From the early days of the COVID-19 pandemic, a distinct coagulation disturbance of SARS-CoV-2 infection has been recognized. This thrombo-inflammatory phenotype, characterized by endotheliopathy, hypercoagulability, and coagulation activation, results in an increased risk of thromboembolic events. Initial observational cohort studies described high rates of venous thromboembolism (VTE) in critically ill patients with COVID-19, despite consistent use of standard prophylactic doses of heparin-based anticoagulants. Additionally, published autopsy series described microthrombosis in multiple organs. These reports led to the rapid publication of expert guidance statements that advocated consideration of escalated thromboprophylaxis doses in critically ill patients with COVID-19, pending the results of randomized clinical trials evaluating different doses. Escalated thromboprophylaxis can take the form of empirical therapeutic-dose anticoagulation or, alternatively, intermediate-dose anticoagulation (generally 0.5 mg/kg of enoxaparin twice daily or 1 mg/kg of enoxaparin once daily [or an equivalent]) in an attempt to better balance thrombotic and bleeding risks. Although major bleeding is less common in patients with COVID-19, it has been associated with substantial morbidity.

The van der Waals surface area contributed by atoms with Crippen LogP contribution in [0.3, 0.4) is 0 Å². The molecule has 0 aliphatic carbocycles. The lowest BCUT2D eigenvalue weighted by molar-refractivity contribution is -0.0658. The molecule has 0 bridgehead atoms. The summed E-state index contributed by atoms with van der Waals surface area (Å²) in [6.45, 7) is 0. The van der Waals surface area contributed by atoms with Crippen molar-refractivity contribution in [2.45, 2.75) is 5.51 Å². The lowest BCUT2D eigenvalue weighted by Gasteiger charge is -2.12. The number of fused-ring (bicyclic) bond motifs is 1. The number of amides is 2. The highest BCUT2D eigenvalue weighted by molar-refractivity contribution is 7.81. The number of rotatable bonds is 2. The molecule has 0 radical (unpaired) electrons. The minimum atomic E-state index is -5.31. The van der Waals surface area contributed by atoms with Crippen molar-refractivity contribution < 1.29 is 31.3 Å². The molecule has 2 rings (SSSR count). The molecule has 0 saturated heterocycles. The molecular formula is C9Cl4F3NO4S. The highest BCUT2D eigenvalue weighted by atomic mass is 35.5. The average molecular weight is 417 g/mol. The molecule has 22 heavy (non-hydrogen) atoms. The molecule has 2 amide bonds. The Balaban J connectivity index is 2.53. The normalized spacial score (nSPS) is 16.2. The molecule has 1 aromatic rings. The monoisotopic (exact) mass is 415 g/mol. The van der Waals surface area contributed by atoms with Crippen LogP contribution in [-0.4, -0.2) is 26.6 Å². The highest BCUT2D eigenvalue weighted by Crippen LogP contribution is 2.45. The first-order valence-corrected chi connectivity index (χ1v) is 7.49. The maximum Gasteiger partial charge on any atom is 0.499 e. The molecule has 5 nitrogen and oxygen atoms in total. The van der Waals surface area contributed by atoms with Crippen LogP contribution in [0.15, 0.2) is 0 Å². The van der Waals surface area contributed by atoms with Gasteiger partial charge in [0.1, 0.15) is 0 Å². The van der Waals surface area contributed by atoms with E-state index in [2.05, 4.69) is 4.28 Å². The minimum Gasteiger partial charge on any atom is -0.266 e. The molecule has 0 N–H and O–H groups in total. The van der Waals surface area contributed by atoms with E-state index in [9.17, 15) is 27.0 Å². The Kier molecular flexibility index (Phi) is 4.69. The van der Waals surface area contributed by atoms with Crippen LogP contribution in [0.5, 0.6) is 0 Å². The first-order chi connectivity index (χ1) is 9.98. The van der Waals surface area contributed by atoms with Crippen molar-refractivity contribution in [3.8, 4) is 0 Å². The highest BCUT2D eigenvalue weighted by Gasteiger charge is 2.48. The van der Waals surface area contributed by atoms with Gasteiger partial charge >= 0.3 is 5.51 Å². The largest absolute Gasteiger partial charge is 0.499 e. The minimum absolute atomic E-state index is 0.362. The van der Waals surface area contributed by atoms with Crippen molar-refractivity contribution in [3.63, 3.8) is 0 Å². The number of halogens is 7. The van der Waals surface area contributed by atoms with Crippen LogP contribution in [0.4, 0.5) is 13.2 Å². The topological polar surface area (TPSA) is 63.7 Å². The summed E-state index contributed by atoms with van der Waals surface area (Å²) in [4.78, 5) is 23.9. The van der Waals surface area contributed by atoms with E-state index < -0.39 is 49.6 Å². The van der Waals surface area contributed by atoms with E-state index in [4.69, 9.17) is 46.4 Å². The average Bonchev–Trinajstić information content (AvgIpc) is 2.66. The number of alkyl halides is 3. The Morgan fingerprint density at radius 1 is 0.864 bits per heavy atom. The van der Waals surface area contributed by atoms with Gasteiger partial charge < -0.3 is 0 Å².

In a JAMA paper, have been reported the results of a multicenter randomized clinical trial of intermediate-dose vs standard-dose heparin-based thromboprophylaxis in critically ill patients with COVID-19. Among 562 patients included in the primary analysis, the authors found no significant difference in the primary efficacy outcome (a composite of venous or arterial thrombosis, treatment with extracorporeal membrane oxygenation, or mortality within 30 days of enrollment) or in the main safety outcomes (major bleeding and severe thrombocytopenia) between the 2 groups. The primary efficacy outcome occurred in 126 patients (45.7%) in the intermediate-dose group and 126 patients (44.1%) in the standard-dose prophylaxis group, death occurred in 43.1% of patients vs 40.9% of patients, VTE occurred in 3.3% of patients vs 3.5% of patients, and major bleeding occurred in 2.5% of patients vs 1.4% of patients. Severe thrombocytopenia, defined as a platelet count less than 20 ×103/µL, occurred in 6 patients in the intermediate-dose group vs 0 patients in the standard-dose group. In addition, there was no benefit of intermediate-dose thromboprophylaxis in any of the prespecified subgroups.
The findings of this trial add to the growing body of evidence against dose-escalated thromboprophylaxis in critically ill patients with COVID-19. A 2021 large observational cohort study of 2809 critically ill patients with COVID-19 from 67 centers in the US found no benefit of therapeutic-dose anticoagulation initiated within 2 days of intensive care unit (ICU) admission compared with standard-dose thromboprophylaxis.